"Oh my God!" exclaimed Sabrina. Sabrina Lloyd played Wade, the female presence, Quinn's friend who could be more than a friend, and glue of the on-screen unit. The best word to describe her was "cute." She was not stunning like the COW Lara, but she had that certain quality a man would definitely find appealing. She was also very small compared to the frame of Jerry O'Connell. Sam had concluded that the producers called off the romance between their two characters because he was a foot taller. It would be too inconvenient to find a new and innovative prop for Sabrina to stand on each week in order to kiss Jerry. That or the writers were morons. Probably the latter.
"Where did you hear that?" Sabrina continued.
"From Peckinpah himself."
"I knew we should have spoken up before now," Cleavant said. "I know John kept telling us to let him handle the producers, but along the way he's become labeled the troublemaker."
"When?" Sabrina asked Sam.
"Tomorrow. As soon as we wrap on this episode, David's going to drop the bombshell. He'll be written out of the story inside of two episodes."
"And all this time John thought it would be one of us," said Cleavant. "I bet he doesn't have a clue."
"Not yet. And we're going to keep it that way for now."
"What?" said Sabrina. "We have to tell him. He deserves to know."
"If we tell him now, he'll just explode and do something rash. That will only make things worse."
"So what are we going to do?"
"I'm walking out."
Sabrina and Cleavant looked at Sam as if he'd just declared he was going to assassinate the president.
"Jerry, I don't know if that's such a good idea," Cleavant said. "You're a young actor with a bright future ahead. You don't want to get the reputation for being difficult."
"If the future is going to be filled with more back-stabbing, terrible scripts, and idiot upper management, then maybe I don't care what happens to my acting career," Sam declared. And he meant it. If the leap failed, Jerry O'Connell would soon be looking for another line of work regardless. "John's my friend. I'm standing by him. If he goes, I go."
Cleavant looked at Sam and shook his head.
"No man," Cleavant said. "If someone's going to stick their neck out for John, it should be me. He's my friend too and I have other options I can fall back on. Let me take the heat."
"I can't ask you to do that."
"I want to do it."
"I'm out too then," said Sabrina.
The two men looked at her.
"We're a family," she said. "No one is breaking us up. I come to work every day to see you guys. If you're not here, then I don't want to be here either."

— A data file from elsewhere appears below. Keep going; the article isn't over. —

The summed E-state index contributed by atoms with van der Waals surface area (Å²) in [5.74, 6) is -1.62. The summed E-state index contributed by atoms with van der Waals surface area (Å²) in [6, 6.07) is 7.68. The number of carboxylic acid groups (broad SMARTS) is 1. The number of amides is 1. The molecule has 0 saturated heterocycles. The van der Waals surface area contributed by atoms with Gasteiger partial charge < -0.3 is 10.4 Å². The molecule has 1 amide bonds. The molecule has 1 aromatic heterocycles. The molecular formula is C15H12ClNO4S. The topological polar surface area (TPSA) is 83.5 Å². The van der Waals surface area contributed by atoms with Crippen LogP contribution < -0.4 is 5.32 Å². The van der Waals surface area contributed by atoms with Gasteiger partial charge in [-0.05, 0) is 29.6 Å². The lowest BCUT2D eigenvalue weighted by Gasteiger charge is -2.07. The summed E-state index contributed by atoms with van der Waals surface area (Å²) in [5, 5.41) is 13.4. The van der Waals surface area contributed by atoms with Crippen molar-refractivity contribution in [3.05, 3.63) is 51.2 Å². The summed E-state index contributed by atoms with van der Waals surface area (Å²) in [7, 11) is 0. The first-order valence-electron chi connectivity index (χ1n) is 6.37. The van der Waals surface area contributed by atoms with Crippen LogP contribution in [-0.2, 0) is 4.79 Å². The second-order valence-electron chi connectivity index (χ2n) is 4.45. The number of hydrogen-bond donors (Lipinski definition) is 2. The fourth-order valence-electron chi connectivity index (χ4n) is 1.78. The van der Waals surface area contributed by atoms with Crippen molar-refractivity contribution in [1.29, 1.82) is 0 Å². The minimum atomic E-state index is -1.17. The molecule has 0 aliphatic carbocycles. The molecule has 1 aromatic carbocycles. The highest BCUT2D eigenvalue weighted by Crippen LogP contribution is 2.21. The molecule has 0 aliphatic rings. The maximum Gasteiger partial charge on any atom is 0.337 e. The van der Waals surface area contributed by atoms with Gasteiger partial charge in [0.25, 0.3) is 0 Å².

Sam was touched by the unity shown by the other two. In this cesspool of a town, here were two truly decent people.
"I guess it's settled," Cleavant said. "If one goes, we all go."
Sam returned to his trailer. He plopped down on a chair and recounted all that had happened. Sabrina and Cleavant were in; that gave us good leverage, Sam thought. Tomorrow we'd find out what kind of a negotiator David Peckinpah was. Sam was feeling pretty good about their chances when Al appeared.
"Sam, what did you do?"
Sam didn't like Al's tone of voice. It had that air of panic.
"What's happened?" Sam asked.
"You've changed history. You not only stopped "Exodus," you've stopped the show!"
"Whatever you did, you've caused the show to be canceled for its third and final time. There is now a 98% chance that 'Paradise Lost' is the last episode of Sliders!"
"What is with this show and cancellations?!"
Sam was beside himself. His best plan had gone immediately awry and he now had less than a day to prevent John from being fired.
"According to Ziggy, the remaining cast members refused to continue working after Rhys-Davies was fired. Neither side would budge and when the holiday break ended, shooting did not resume. Fox didn't think the show was worth the trouble, so they ran the shows that were already made and that was that."
"What happens to Jerry?"
"He drops off the scene, but not for lack of offers. Surprisingly, this little fiasco has very little impact in any of the careers of those involved."
"Then why did he walk away?"
Al looks at Sam. Sam doesn't need more than one guess.
"Because I'm still in his body, aren't I?"
"Now calm down, Sam. We have no way of knowing that for sure. We haven't lost a leap yet and we're not going to start now. There's still time to make this right. We just need to take a breath and think this through."
Al became pensive, or at least put on a pensive face. Sam also re-focused. He did not want to spend the rest of his life as Jerry O'Connell any more than Jerry O'Connell wanted to be Sam Beckett.
"The previous cancellations," Sam said. "What brought us back those times?"
"Well, the first cancellation was more of a hiatus. Still, the show had a following and Fox brought it back as a mid-season replacement series for the second time."
"And the cancellation after that?"
"A huge letter writing and phone campaign brought Sliders back for the current season," Al said.
"Then we'll do it again," Sam said.
"John will be fired tomorrow. You don't have enough time to start a mailing campaign."